In races of 1 mile and beyond...hold back for the first 10% of the race....then...let your body be your guide.
First...a little background. Most runners have a plan when they run a race. Usually, their plan involves running a certain pace...as most runners know that the fastest way to run any race over a mile is to a run an even pace. Actually, what you want is even effort...but for now let's just assume a flat course with little wind...in which case pace and effort would basically be the same.
Pace is usually measured by minutes per mile. Consequently, when the runner reaches the first mile, they look at their watch and adjust their pace accordingly. If they are ahead of schedule, they might slow down. If they are behind, they might speed up...if they can. Regardless, they use their mile "split" as their guide.
The problem with using the first mile "split" as feedback is that it is often not representative of current pace. For example, a runner may hit the first mile of a race in 6:00. Since runners have an overwhelming tendency to go out at a pace faster than they can hold for the entire race...the first quarter mile very well might have been 1:20, the second quarter mile 1:27, the third quarter mile 1:33, and the fourth quarter mile in 1:40. It puts you at 6:00 for the mile, but your most recent quarter mile was at 6:40 pace. Assuming there is no significant variation in terrain....you are not currently running at 6:00 pace. Far from it. You are slowing down. This is a very common scenario...particularly with less experienced runners.
It's not that your time at the mile split does not provide feedback. It does. It's just that it needs to be taken with a grain of salt and there is a better way to insure you have a good race and get the most out of yourself.
The biggest reason for disappointing races is going out too fast relative to ability. The trouble with using your mile split as a check against this is that by the time you reach the mile...most of the damage is done. It's way too late to fix things. In a 5K (3.1mi), the first 400m is what does people in...not the first mile. It just so happens the mile is your first chance to check your pace.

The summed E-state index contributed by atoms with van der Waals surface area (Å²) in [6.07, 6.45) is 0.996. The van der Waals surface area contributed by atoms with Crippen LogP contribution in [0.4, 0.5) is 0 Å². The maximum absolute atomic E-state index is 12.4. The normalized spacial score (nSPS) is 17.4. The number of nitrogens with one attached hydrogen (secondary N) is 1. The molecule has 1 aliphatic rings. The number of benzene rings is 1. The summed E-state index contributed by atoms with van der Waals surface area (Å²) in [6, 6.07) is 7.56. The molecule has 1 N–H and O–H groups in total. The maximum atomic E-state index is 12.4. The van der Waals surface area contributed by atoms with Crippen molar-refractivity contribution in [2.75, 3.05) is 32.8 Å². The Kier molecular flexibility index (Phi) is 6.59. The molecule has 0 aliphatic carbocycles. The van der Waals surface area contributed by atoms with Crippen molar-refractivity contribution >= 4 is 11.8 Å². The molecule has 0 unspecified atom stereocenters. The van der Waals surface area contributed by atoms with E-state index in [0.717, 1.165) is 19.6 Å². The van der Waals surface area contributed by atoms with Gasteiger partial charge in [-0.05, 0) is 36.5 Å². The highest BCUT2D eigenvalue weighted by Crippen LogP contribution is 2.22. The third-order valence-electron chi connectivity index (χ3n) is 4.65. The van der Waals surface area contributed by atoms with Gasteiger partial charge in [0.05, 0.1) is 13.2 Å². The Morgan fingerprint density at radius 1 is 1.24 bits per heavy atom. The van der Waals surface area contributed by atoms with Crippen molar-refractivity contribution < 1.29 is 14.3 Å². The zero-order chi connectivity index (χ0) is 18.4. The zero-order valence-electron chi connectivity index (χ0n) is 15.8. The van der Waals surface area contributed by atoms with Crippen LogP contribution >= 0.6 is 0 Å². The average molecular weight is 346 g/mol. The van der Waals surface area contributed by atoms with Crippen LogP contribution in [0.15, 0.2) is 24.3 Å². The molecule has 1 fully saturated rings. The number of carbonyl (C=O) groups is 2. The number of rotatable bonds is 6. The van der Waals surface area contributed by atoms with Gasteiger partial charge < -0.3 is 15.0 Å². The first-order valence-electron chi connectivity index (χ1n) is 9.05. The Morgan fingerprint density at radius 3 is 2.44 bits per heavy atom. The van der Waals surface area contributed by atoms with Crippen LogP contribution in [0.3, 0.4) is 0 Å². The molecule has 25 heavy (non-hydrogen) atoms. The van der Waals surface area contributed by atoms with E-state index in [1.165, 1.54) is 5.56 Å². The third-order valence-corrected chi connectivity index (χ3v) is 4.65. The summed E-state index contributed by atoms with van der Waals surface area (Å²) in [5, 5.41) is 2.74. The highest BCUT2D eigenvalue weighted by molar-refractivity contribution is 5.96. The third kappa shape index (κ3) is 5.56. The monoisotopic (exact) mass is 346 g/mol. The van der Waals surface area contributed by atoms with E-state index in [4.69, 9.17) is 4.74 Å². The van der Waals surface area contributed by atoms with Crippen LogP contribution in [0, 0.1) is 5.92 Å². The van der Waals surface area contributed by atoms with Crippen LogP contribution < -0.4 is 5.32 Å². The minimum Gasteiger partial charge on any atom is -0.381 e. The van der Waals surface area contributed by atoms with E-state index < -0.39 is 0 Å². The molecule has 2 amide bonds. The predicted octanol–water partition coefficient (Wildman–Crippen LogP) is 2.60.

Starting out excessively fast in a distance race is like borrowing on a credit card. You pay it all back with interest...interest in the form of additional seconds and minutes. The more you exceed your optimal pace, the more interest you pay back....and the higher the interest rate. It's not a linear thing. Exceeding your pace slightly carries a low interest rate...exceeding it by a lot carries a high rate.
Guard against the trap of going out too fast by intentionally slowing down...just slightly...for the first 10% of the race. If the race is 5 miles...stay relaxed, non-competitive, throttled back for approximately half a mile. If it's a marathon, pull back for the first two or three miles...especially the first mile. If it's 5K the first 500 meters (a little over a 1/4 mile) is the crucial period. And so on. The 10% is a general guideline.
Keep in mind...this is nothing drastic. It is just pulling back a little. It's subtle. For example, a runner planning to run 40 minutes for 5 miles might run their first 1/4 mile in 2:05, their next quarter mile in 2:03 and then fall into their planned 8:00 per mile pace. Assuming they are actually capable of running 5 miles in 40 minutes, they will do well. This is just to give you an idea. It's not meant to be exact or nit picky. You have to go by feel.
The way to get good at this is to try it. You have to learn what it feels like to go out relaxed and dial down your pace. Once you do it right, you will always know how to do it. Once you get it right, you'll discover how your body will take over and find the exact correct pace...because you let it.
This technique is really a trick. It's nothing more than a way to trick your ego...or maybe it's a way to discipline your ego. Either way...it works. It works because early in a race...the first 10% maybe...the ego is in charge. The ego wants to be a big shot...special...better than it really is. But after the 10% period...the ego recedes and the laws of nature and your own body wisdom assert themselves. If you keep the ego under wraps...during that "danger period" where it is trying to run the show, all will go well later. If not...get ready for double digit interest rates.
Some people ...either due to training methods or genetics...can recover from an excessively fast early pace better than others. But most of us pay a dear price. The good news is that there is very little penalty for going out slightly slower than your ideal pace. In fact, it usually works out better. Also, the longer the race, the more you can lag the pace early on. In a marathon for example, you can "give away" a minute or two in the early going with no negative affect on your result. In a two mile race...you can't dawdle around...you've got to go hard. But you can still back off a second or two in the first 300 meters.
So there you go. When your next 5K rolls around, tell yourself to stay a little pulled back...not lollygagging...but well within yourself for the first couple minutes...rather than charging out of the gate. Remember...when it comes to running...the best tactic is to get to the finish line in the least possible time.
PS...Here are some splits from my 1991 NYC marathon. I was hoping to run 6:00 per mile (2:37:10)
mile 1 - 7:05 (uphill)
mile 2 - 6:25 (downhill)
mile 3 - 6:08
Time at half marathon - 1:18:48
Finish time - 2:36:48 (finishing pace = 5:59 per mile)
PPS They weren't all like this one unfortunately. I went out about a minute faster for the first 2 miles in 1990 NYC Marathon and ran 2:44:34. Learned some lessons the hard way.